Help using crystal calibration on the Toshiba RP-2000F

Many thanks to SWLing Post contributor, Darren Davies, who writes:

Hello Thomas,

I was gifted the Toshiba BCL receiver by an old work colleague. It’s an absolute beauty, in excellent condition and is unusual in that in comes with UK FM band and not the more popular Japanese one. It wipes the floor with newer radios on MW.

I writing to ask if any of your readers have any idea how to use the crystal calibration system. There’s very little information about the radio online and I’d like to get it into tip top condition.

Absolutely love your site and look forward to your daily emails. Keep up the good work.

Cheers Darren

First of all–wow! I love the design of this Toshiba. It’s brilliant that it even has built-in rails to protect the front panel. Obviously a radio that beckons to be taken to the field! Thanks for sharing your photos, Darren.

Post readers: If you know how to calibrate this Toshiba RP-2000F, please comment!

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4 thoughts on “Help using crystal calibration on the Toshiba RP-2000F

  1. Darren Davies

    Thank you so much for the information. I’ll try the calibration later today. I have searched all over for this procedure but have found very little online about the radio.

    The two circular pieces on the sides are to secure the carry strap, which is another useful feature of the receiver. The antenna must be pretty unique, it is articulated and can be positioned at any angle.

    Cheers Darren

  2. Ron F

    13dka’s explanation is pretty much it as I understand it – dial up an even MHz (e.g. 7MHz) on the main dial, dial up the same MHz on the bandspread dial (marked with CAL), lock the calibrator with the “SPREAD DIAL LOCK” lever/knob (which locks the bandspread dial scale &, in the end position, enables the oscillator), then tune the bandspread knob until you hear the oscillator. Release the “SPREAD DIAL LOCK” lever, and you’re calibrated for that band.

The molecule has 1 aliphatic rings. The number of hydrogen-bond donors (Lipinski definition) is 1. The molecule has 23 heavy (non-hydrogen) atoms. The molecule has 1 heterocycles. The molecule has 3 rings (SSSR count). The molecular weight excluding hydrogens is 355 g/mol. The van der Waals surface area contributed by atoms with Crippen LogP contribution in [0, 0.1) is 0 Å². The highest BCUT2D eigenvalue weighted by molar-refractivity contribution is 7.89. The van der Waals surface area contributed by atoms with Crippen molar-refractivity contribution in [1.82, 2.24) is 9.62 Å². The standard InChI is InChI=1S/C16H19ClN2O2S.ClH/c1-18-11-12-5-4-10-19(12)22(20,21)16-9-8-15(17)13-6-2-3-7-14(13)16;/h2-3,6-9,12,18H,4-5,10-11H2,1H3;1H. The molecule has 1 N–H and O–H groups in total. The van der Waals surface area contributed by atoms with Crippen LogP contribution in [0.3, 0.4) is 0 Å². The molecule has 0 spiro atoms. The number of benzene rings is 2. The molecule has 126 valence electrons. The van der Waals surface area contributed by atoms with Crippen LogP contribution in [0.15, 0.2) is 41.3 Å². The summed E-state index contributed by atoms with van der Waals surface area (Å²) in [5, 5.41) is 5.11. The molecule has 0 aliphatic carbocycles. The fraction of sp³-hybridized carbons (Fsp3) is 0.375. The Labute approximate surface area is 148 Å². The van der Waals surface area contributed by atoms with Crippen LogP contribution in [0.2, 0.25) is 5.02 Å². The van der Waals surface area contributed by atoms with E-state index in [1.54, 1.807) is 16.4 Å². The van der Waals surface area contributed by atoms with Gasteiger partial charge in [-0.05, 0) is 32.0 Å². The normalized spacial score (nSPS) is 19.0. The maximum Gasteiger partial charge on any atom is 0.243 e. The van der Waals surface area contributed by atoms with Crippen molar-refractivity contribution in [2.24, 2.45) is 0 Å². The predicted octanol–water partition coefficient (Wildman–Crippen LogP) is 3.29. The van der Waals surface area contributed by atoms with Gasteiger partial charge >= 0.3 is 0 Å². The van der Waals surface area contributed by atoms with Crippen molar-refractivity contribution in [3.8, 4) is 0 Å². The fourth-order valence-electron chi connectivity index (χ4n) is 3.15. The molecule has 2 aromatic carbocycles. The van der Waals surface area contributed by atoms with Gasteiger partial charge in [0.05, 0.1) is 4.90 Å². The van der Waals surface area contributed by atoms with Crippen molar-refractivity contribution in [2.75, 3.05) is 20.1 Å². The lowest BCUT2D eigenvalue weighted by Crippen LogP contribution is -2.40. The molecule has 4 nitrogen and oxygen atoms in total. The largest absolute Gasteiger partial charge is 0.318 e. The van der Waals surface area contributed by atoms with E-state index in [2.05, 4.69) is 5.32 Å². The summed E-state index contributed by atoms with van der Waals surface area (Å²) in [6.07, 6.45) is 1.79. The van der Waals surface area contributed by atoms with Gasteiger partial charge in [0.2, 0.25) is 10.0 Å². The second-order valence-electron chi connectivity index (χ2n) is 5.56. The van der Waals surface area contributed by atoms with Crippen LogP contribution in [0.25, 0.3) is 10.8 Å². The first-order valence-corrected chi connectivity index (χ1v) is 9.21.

3. 13dka

    What an oddball beauty! Also known as “TRY X 2000” in Japan (that may help if you want to keep looking for copies of the manual).

    Calibration usually works like this – once you decided for a frequency range / band you put the spread dial on the corresponding nearest calibration mark, let’s say the “CAL 10” mark if you want to hear the 31m-band, then you engage the calibration crystal and use the main tuning knob to shift the marker signal so you can hear it (whether or not you receive the marker signal and not something else can usually be determined by toggling the marker on and off). When the marker was set to the dial mark, you can turn it off and use the spread dial for some more precise frequency readout.

    That being said, the marker crystal is old and has likely dropped in frequency over the years, so some internal alignment may be necessary.

    1. 13dka

      Well it looks like that thing has only one tuning knob for both dials, what sticks out to the sides is just a mechanism to tighten the odd antenna in position. 🙂

      This site…

      …seems to contain a clue on this – the marker switch is labeled “SPREAD DIAL LOCK” for a reason, it’s supposed to mechanically lock the dial in postion while you tune to the marker.


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